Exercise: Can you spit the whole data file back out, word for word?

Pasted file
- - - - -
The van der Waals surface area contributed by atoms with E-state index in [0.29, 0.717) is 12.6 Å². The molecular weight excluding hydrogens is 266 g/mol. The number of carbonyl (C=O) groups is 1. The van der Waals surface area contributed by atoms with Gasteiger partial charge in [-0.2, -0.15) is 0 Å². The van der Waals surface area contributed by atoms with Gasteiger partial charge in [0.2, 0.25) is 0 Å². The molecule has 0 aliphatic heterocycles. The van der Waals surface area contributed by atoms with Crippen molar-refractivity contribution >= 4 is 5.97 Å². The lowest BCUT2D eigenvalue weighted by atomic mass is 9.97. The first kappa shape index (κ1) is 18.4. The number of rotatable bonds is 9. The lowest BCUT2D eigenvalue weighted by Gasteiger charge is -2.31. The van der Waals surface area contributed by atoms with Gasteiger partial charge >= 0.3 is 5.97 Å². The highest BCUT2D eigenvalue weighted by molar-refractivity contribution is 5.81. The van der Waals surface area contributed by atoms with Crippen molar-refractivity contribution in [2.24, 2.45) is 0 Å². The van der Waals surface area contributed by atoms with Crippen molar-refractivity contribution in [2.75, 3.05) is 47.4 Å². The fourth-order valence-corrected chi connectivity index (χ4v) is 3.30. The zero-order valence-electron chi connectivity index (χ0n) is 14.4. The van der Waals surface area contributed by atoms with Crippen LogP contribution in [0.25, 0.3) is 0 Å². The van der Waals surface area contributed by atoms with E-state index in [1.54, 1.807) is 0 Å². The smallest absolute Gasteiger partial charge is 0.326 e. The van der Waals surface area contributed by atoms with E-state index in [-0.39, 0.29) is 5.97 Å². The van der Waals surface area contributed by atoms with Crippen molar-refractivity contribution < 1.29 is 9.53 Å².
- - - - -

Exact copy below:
The van der Waals surface area contributed by atoms with E-state index in [0.29, 0.717) is 12.6 Å². The molecular weight excluding hydrogens is 266 g/mol. The number of carbonyl (C=O) groups is 1. The van der Waals surface area contributed by atoms with Gasteiger partial charge in [-0.2, -0.15) is 0 Å². The van der Waals surface area contributed by atoms with Gasteiger partial charge in [0.2, 0.25) is 0 Å². The molecule has 0 aliphatic heterocycles. The van der Waals surface area contributed by atoms with Crippen molar-refractivity contribution >= 4 is 5.97 Å². The lowest BCUT2D eigenvalue weighted by atomic mass is 9.97. The first kappa shape index (κ1) is 18.4. The number of rotatable bonds is 9. The lowest BCUT2D eigenvalue weighted by Gasteiger charge is -2.31. The van der Waals surface area contributed by atoms with Gasteiger partial charge >= 0.3 is 5.97 Å². The highest BCUT2D eigenvalue weighted by molar-refractivity contribution is 5.81. The van der Waals surface area contributed by atoms with Crippen molar-refractivity contribution in [2.24, 2.45) is 0 Å². The van der Waals surface area contributed by atoms with Crippen molar-refractivity contribution in [2.75, 3.05) is 47.4 Å². The fourth-order valence-corrected chi connectivity index (χ4v) is 3.30. The zero-order valence-electron chi connectivity index (χ0n) is 14.4. The van der Waals surface area contributed by atoms with Crippen LogP contribution in [0.25, 0.3) is 0 Å². The van der Waals surface area contributed by atoms with E-state index in [1.54, 1.807) is 0 Å². The smallest absolute Gasteiger partial charge is 0.326 e. The van der Waals surface area contributed by atoms with E-state index in [-0.39, 0.29) is 5.97 Å². The van der Waals surface area contributed by atoms with Crippen molar-refractivity contribution < 1.29 is 9.53 Å².